Simon then wanted to talk about a new theory of leadership ‘game theory’ which has 2 main players – finite and infinite.

  • Finite game players play stable games such as cricket, for a finite period of time, with set parameters and structure
  • Infinite game players play with varying parameters, which are constantly changing, different players and moving parts

He stated that business should be like an infinite game – no fixed rules, players come and go and there will always be changing parameters.

Being an infinite player is not about beating your competition, it’s about bettering yourself, building a better company with better people, better processes and advancing a noble cause and belief in what it is you are doing. Infinite business or leadership is hard to measure and is often intangible.

Everyone has the capacity to be a leader but not everyone should be.  Leadership is a choice, a learnable, practicable skill.  Much like a muscle, it gets easier as you build the muscle, but the difference is that there is no exact time frame or end date.  The company itself may prefer intensity training for their leaders as they feel this is a better, faster paced and quicker way to get results – but leadership is all about consistency.

“It’s not about being ‘in charge’ it’s about looking after people who are in ‘your charge’”

During question time, a certain question from the audience caught my attention.  They asked about women in leadership and how it is often perceived that women are not good at leadership.

Simon’s response to this question was that it’s not that we need more women in business and leadership, we need more people acting like women… and women are better at acting like women! He then went onto share that typical male traits can be decisiveness and aggressiveness, whilst the typical female traits can be empathy and patience.  Simon added that these are traits that are needed in leadership and are inherently female traits. He stated that they are not “soft skills”, rather “human skills”.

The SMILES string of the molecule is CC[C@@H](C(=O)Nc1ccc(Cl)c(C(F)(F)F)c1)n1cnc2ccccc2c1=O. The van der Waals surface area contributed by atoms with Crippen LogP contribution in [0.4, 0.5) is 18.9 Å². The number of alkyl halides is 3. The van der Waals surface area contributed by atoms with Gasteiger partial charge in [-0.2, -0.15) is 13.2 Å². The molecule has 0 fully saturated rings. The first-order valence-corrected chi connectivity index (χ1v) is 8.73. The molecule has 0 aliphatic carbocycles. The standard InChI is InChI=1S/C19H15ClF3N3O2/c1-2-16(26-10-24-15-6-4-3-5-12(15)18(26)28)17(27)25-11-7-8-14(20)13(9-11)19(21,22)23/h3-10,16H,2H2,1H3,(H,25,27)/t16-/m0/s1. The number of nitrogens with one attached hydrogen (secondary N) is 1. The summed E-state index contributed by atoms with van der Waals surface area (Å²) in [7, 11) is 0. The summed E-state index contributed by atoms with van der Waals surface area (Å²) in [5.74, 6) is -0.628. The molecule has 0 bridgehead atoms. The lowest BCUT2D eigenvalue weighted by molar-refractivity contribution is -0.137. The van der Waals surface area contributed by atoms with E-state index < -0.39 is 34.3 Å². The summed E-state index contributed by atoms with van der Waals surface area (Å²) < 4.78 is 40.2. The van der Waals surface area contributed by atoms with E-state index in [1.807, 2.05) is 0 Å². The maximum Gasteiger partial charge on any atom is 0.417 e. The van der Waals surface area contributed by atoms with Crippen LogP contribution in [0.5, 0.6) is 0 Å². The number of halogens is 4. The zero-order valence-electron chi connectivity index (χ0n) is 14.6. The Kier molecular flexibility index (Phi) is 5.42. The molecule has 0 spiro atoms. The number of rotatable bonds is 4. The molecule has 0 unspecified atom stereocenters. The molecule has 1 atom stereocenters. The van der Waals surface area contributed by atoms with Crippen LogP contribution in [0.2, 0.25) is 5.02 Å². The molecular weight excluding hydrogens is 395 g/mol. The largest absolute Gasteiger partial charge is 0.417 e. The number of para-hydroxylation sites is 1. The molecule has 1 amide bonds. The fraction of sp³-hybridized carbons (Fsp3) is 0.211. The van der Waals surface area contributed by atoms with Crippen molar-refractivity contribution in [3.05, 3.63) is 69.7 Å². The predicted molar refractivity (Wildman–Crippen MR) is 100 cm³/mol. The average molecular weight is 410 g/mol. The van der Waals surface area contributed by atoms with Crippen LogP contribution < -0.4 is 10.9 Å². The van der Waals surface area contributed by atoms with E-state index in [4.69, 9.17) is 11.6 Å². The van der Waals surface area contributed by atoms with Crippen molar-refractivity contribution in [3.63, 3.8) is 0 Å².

Simon comes across exactly as what you would expect – amazing, inspiring, fast on his feet while always maintaining his focus.  He is funny and an excellent story teller!

When asked questions from the audience, he was firm yet compassionate.  He interacted with the audience and challenged us, not answering questions in the way that was expected. I found him to be candid, drawing on a lot of examples and parallels to parenting.

He touched on many topics which included women in business, Trump, men in business and millennials, maintaining his positivity throughout.  He was all about forward thinking and stated we should always come together to stand for things, rather than coming together to be against things, while at the same time not judging others that do believe in instant gratification.

I walked away from today with a renewed understanding of the importance of being in the position that I am in – as a business owner and a leader to my team of  8 strong, intelligent women. I will build trust by asking for help, not offering it, and continue to create a circle of safety.  External forces will always be a constant, but it’s the internal forces you can change and influence and this is what I plan to continue and build on, not only for myself and my business, but for my team.  Leadership can come at a great personal sacrifice but it’s the unpredictable glimmers of hope that make it worthwhile (much like parenting!)

“If your actions inspire others to dream more, learn more, do more and become more, you are a leader”